Lee Hall’s Cooking With Elvis is tasteless, crude, and has all the ingredients you’d expect of a gross-out movie. And, strangely enough, I like it.
Live Theatre’s record of new writing is a hit-and-miss one. That is something that very much comes with the territory of new writing – to do something successful, you have to take risks, and inevitably there are times when it doesn’t work out. That is why I have generally been forgiving of Live when they produced the occasional dud. But sooner or later, you have to produce something to show it’s been worth it, and this year, Exhibit A from Live Theatre is a revival of Lee Hall’s 1998 play Cooking With Elvis. This time, there is no room for excuses: Lee Hall is as established a writer as you can get, they’ve had an original run to see what works and what doesn’t, and this production should be considered an example of the best Live can do. So, don’t think you’re under any pressure or anything. How does it do?
Well, I’ll start with one of my favourite moments, halfway through Act One. Stuart (Riley Jones) comes round to the house of Jill (Victoria Berwick) and her Mam (Tracy Whitwell). Jill politely tells Stuart that she hopes his last visit wasn’t too much trouble, and Stuart politely replies that it was nothing unusual. Which is probably the biggest understatement in the history of theatre, because the last time he was in the house was when he’s been brought back by Jill’s horny alcohic Mam ( Tracy Whitwell), been made to strip off, only to be interrupted by Jill wheeling in her vegetative Ex-Elvis Impersonator Dad (Joe Caffrey) who proceeds to piss on Stuart. In spite of this, Mam still brings in Stuart as her live-in toy boy. Jill, it appears does nothing but cook fancy meals, and suffers endless taunts from her mother for not doing proper stuff teenage girls to, like getting a boyfriend. Until we reach Act One Scene Thirteen. This is announced by Jill as the “end of Act One twist”, and you can probably guess what that twist involves.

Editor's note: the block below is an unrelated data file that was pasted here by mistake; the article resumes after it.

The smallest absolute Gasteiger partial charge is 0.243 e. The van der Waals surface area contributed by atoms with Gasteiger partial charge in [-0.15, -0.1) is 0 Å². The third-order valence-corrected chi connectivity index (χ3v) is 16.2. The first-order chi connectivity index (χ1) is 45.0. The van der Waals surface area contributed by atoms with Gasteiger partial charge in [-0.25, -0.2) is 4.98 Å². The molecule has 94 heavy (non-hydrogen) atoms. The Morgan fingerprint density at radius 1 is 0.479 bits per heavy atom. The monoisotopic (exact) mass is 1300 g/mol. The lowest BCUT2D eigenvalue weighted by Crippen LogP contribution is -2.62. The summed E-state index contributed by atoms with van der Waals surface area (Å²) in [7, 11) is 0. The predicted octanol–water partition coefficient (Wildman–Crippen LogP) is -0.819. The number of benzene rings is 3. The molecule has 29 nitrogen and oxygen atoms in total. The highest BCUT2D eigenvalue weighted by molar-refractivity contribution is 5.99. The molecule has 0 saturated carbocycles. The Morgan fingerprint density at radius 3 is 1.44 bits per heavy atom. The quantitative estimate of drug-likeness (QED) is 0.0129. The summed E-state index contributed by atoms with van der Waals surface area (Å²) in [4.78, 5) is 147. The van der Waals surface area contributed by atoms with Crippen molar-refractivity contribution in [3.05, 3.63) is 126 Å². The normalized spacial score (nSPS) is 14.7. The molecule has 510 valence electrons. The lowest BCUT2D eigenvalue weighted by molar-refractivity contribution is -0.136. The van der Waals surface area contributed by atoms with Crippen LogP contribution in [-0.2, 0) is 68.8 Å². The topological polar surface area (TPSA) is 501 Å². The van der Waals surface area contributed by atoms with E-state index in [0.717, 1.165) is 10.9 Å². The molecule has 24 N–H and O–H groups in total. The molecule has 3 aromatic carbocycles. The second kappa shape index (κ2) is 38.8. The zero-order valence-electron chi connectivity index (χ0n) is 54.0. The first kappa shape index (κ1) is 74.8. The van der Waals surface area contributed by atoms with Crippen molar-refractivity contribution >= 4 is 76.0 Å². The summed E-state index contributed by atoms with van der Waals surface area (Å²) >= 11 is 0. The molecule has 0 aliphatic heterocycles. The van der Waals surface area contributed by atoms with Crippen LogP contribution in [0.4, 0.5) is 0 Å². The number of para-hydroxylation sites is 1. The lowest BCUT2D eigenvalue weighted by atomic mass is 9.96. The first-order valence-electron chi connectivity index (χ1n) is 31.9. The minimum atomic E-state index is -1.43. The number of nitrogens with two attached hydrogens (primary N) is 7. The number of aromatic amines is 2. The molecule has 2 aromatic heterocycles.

Excuse the brief post, but it’s past midnight and I’m too busy to keep up with reviews right now. However, here is a quick newsflash to say that I have now been through installations 1 to 16 tonight (in numerical order like the obsessive compulsive I am) and I’m minded to say this is the best line-up they have done since they started in 2009.
So if you haven’t been yet, I cannot recommend this highly enough. You have until Sunday. The crowd control measures seem to be working so far, so there’s little chance of a repeat of last year’s crush if that worry has been keeping you away. I’ll write a bigger article in due course picking out highlights, but in the meantime I’d day the thing you absolutely must catch is [M]ondes in Durham Cathedral. Remember, you need a ticket to get into the city centre (including the Cathedral) before 7.30, but it is unticketed afterwards. And it looks like the weather’s going to be kind. So come and see it, and you’ll be thankful you did.